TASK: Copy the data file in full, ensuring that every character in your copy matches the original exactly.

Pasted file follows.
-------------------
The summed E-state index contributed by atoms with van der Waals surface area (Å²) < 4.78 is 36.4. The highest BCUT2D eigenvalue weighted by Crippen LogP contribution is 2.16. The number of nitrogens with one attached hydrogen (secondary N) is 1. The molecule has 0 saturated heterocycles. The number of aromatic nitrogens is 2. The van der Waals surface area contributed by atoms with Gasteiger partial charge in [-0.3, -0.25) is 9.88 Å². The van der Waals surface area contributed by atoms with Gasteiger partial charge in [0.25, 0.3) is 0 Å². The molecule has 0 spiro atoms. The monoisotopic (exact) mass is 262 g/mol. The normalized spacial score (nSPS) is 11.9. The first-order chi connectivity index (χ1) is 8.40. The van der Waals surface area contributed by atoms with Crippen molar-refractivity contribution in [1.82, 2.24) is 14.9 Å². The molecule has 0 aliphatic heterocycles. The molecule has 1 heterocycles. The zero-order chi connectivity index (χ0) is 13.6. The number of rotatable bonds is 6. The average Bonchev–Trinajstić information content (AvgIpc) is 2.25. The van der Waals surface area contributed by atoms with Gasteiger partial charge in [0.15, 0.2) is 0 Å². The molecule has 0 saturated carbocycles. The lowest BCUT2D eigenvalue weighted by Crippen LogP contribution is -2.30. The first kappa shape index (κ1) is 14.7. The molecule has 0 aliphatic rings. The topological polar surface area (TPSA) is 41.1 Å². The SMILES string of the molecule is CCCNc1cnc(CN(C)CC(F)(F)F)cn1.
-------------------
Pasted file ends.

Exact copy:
The summed E-state index contributed by atoms with van der Waals surface area (Å²) < 4.78 is 36.4. The highest BCUT2D eigenvalue weighted by Crippen LogP contribution is 2.16. The number of nitrogens with one attached hydrogen (secondary N) is 1. The molecule has 0 saturated heterocycles. The number of aromatic nitrogens is 2. The van der Waals surface area contributed by atoms with Gasteiger partial charge in [-0.3, -0.25) is 9.88 Å². The van der Waals surface area contributed by atoms with Gasteiger partial charge in [0.25, 0.3) is 0 Å². The molecule has 0 spiro atoms. The monoisotopic (exact) mass is 262 g/mol. The normalized spacial score (nSPS) is 11.9. The first-order chi connectivity index (χ1) is 8.40. The van der Waals surface area contributed by atoms with Crippen molar-refractivity contribution in [1.82, 2.24) is 14.9 Å². The molecule has 0 aliphatic heterocycles. The molecule has 1 heterocycles. The zero-order chi connectivity index (χ0) is 13.6. The number of rotatable bonds is 6. The average Bonchev–Trinajstić information content (AvgIpc) is 2.25. The van der Waals surface area contributed by atoms with Gasteiger partial charge in [0.15, 0.2) is 0 Å². The molecule has 0 saturated carbocycles. The lowest BCUT2D eigenvalue weighted by Crippen LogP contribution is -2.30. The first kappa shape index (κ1) is 14.7. The molecule has 0 aliphatic rings. The topological polar surface area (TPSA) is 41.1 Å². The SMILES string of the molecule is CCCNc1cnc(CN(C)CC(F)(F)F)cn1.